The Minister for Public Expenditure and Reform has said the Government plans to publish the July stimulus package on Tuesday.

Michael McGrath said the Cabinet Committee on Economic Recovery will meet tomorrow, and "the intention would be to publish this plan on Tuesday."

Speaking on RTÉ's This Week, he said he would not put "an overall quantum on the value" of the plan of measures, but he said "it will be of a very significant scale and it will be a multi-billion euro package." 

Mr McGrath said the stimulus plan will be "very much focused on protecting the jobs that are currently in the Irish economy and protecting incomes, but also about ensuring that we can create jobs and bring people back to work in the months ahead.

"What we want to ensure is that what is announced can be operable quickly and put into effect with the minimum amount of fuss. It has to be as of a scale that makes a real difference," he added.

Mr McGrath said there are around three quarters of a million people on schemes that did not exist just over four months ago, in the form of the Temporary Wage Subsidy Scheme, and the Pandemic Unemployment Payment, which shows "the extent and the scale of the challenge."

Minister McGrath would not be drawn on newspaper reports that the two schemes may be extended into next year, but said "both of those schemes are really important" and while they are costly to the Exchequer, "there would also be a cost in not doing them."


July Stimulus: What businesses say they need to survive 


He said the Pandemic Unemployment Payment is currently underpinning around 345,000 jobs, down from a peak of around 600,000, while the Temporary Wage Subsidy Scheme is underpinning around 400,000 jobs.

Mr McGrath said "some very good schemes were put in place by the previous government, we're going to seek to build on those, improve them where we can, and add some new ideas and new initiatives with the overall aim of supporting employment across the economy."

He said that "in addition to many of the items that have been flagged so far, is an additional capital stimulus" and the Government will be examining if there are "projects across different line departments that are shovel ready, that can get under way quickly" such as in the area of transport.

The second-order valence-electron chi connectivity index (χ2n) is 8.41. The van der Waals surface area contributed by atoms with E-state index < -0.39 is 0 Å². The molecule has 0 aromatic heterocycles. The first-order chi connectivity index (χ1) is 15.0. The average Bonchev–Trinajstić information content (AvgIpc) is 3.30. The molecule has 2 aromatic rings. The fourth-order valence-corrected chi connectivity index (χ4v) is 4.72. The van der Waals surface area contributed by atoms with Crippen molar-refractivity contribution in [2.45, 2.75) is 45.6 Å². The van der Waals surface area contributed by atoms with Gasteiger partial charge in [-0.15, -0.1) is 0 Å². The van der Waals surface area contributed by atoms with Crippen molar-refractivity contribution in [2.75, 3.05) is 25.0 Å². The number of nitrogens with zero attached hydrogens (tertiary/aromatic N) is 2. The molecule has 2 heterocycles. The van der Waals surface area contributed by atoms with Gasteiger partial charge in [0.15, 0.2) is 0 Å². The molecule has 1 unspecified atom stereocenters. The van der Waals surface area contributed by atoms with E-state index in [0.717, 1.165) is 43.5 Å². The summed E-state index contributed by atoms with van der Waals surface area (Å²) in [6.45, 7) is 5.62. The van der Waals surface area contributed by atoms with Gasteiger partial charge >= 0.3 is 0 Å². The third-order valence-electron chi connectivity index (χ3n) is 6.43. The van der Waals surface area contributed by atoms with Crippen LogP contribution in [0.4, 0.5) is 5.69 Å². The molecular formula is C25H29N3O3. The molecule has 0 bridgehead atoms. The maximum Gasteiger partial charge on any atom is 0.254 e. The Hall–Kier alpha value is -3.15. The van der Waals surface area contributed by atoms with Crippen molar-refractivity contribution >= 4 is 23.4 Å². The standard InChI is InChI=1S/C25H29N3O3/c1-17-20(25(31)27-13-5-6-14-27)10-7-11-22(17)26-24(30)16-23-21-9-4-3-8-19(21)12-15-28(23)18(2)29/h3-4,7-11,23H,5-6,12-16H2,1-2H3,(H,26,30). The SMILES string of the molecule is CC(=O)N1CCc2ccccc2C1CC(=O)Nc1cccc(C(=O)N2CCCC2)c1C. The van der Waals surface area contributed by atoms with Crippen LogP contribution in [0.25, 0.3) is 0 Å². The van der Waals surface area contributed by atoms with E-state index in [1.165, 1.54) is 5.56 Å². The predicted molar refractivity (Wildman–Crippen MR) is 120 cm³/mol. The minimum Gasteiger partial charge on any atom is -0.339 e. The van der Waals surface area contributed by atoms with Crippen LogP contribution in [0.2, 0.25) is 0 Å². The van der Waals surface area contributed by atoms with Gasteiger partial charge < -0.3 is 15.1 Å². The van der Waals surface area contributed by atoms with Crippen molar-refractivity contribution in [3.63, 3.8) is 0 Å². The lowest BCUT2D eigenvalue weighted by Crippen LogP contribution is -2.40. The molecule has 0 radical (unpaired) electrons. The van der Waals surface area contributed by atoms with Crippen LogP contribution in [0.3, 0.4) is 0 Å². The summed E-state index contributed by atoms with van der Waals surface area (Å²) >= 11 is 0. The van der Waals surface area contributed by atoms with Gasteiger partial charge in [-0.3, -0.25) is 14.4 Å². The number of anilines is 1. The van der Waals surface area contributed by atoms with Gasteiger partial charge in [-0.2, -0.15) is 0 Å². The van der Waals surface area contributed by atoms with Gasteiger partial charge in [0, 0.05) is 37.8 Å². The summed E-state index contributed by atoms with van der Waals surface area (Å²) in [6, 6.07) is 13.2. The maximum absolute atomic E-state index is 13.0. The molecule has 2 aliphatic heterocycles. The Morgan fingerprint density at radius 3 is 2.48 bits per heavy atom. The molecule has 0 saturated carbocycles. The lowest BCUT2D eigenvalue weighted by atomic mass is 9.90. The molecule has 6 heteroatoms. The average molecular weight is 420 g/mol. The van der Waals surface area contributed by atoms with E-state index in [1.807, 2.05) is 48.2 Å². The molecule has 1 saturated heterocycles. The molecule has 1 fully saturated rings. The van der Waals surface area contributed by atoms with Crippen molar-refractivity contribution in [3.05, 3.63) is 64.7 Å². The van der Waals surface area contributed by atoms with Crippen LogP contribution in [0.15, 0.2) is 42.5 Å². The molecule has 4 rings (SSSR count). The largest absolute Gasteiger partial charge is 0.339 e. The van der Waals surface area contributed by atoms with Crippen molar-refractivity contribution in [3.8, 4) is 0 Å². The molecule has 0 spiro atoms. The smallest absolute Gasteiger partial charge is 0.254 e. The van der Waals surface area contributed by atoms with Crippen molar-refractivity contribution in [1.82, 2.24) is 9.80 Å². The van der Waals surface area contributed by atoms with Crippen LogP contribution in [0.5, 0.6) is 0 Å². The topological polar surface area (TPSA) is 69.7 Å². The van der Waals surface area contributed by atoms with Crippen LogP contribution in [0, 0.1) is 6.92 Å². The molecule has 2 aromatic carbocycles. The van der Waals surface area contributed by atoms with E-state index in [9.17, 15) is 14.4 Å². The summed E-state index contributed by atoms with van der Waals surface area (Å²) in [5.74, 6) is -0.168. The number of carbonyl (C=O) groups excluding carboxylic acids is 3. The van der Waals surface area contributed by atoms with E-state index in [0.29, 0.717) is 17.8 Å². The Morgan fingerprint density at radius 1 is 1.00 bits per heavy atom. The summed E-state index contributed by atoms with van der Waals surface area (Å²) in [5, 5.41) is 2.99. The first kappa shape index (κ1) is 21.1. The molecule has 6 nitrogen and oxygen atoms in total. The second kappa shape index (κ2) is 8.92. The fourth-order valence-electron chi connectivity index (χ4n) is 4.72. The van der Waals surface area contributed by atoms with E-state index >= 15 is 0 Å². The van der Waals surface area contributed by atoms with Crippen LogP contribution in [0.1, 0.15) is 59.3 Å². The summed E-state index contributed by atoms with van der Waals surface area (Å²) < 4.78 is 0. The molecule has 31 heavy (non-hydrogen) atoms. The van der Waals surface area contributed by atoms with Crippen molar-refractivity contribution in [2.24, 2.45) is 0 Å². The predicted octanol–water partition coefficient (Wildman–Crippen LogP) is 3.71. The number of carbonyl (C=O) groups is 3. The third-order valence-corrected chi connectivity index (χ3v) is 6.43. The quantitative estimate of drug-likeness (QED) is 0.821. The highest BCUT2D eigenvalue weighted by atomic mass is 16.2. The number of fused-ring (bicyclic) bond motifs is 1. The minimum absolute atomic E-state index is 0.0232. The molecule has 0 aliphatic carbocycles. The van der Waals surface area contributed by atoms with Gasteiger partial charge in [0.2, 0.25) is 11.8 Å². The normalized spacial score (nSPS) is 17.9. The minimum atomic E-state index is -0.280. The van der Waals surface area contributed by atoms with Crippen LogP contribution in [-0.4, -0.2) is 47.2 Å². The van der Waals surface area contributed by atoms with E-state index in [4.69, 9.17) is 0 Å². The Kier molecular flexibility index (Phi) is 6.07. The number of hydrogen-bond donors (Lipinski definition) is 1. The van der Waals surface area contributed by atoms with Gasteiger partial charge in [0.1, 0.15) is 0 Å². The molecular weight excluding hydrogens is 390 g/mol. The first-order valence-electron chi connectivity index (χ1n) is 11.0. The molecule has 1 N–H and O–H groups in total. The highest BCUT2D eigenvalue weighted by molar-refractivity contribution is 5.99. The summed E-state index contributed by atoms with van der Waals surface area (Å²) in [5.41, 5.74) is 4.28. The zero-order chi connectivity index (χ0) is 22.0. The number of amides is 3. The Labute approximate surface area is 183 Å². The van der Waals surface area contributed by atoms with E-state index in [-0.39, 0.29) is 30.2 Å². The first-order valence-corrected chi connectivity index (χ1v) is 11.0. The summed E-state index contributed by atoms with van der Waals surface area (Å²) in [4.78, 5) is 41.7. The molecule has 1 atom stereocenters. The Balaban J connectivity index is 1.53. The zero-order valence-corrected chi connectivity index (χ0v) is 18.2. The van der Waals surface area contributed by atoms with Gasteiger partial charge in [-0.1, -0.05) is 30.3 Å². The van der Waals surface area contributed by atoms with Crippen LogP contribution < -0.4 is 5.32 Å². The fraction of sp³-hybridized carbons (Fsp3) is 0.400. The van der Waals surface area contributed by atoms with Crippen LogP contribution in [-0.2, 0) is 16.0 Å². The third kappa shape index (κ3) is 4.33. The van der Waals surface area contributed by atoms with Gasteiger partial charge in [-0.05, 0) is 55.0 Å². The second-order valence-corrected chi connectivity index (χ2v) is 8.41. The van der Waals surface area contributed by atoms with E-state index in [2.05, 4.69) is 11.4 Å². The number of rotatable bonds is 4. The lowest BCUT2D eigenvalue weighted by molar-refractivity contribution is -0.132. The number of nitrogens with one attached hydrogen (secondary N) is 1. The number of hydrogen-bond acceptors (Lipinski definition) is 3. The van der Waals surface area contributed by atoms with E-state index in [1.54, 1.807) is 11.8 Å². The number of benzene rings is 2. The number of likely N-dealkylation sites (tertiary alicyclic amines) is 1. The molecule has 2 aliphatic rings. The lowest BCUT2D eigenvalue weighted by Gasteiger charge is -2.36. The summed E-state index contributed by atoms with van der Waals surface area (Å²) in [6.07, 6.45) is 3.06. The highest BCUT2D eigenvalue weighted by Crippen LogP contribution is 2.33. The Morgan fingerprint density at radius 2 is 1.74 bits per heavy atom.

Asked about newspaper reports that the Government is considering a tax back scheme to encourage people in Ireland to holiday here, Minister McGrath said he was not going to get into the detail of the individual measures.

However, he said Minister for Finance Paschal Donohoe is "working right through this weekend on a number of aspects of our taxation system that are designed to support businesses, improve their cash flow, and also to support demand across the economy, particularly the areas that have been hardest hit."

He said: "It is generally acknowledged that the tourism and hospitality area has been incredibly damaged by Covid-19 in recent months."

Mr McGrath said "that will be a central plank" of the July stimulus package, with a view to supporting jobs.

Opposition in call for bolder economic strategy

Opposition parties called for a bolder economic strategy to deal with the impact of the Covid-19 pandemic, with Solidarity-PBP TD Richard Boyd Barrett saying proposals in the July stimulus package lack strategic direction.

Speaking on RTÉ's The Week in Politics, Deputy Boyd Barrett said the proposals need to be bolder, more imaginative and bigger in scale.

He said the Government needs to recruit teachers, childcare workers as well as thousands of people into the healthcare system to deal with Covid and non-covid healthcare.

Deputy Boyd Barrett said the arts, music and live entertainment industry have been decimated and need supports and a real roadmap going forward.

He said that Pandemic Unemployment Payments should be maintained for these sectors and for taxi drivers who he said "are in trouble".

He said that supports for business need to be conditional on employees rights and public health has to be the priority.

Labour's Finance, Public Expenditure and Reform spokesperson Ged Nash said his party's alternative July stimulus proposal suggests €10 billion needs to be spent over the next two years to support economic recovery.

Deputy Nash said the stimulus plan brought forward needs to be big enough to counteract the economic impact of Covid-19 and Brexit.

He said his party proposes attaching conditions on any taxpayer bailout, supporting young people and apprenticeships and addressing the issue of low pay. 

Deputy Nash said that he cannot see any Fianna Fáil or Green Party imprint in what is being proposed.

Minister for Agriculture Dara Calleary said the July stimulus package will be focused on businesses and on giving them enough cash to sustain them and to support employment.

He said it would be the "first of three stages", followed by the National Economic Recovery Plan and Budget 2021 in October.

He said the Government had shown it was willing to make "tough calls", as it had with the decision on the reopening of pubs last week.

The minister said there were "a lot of sectors taking a particular hit", and he would hope that the stimulus package would be focused on them.

Sinn Féin's Enterprise spokesperson Louise O'Reilly said there were "very practical differences" between giving people tax breaks and vouchers.

Ms O'Reilly said that tax breaks - if introduced in the July stimulus package - would "disproportionately benefit people who have money in their back pockets".

She said that Sinn Féin has estimated that businesses will need "about €8.6 billion to get them back up and running".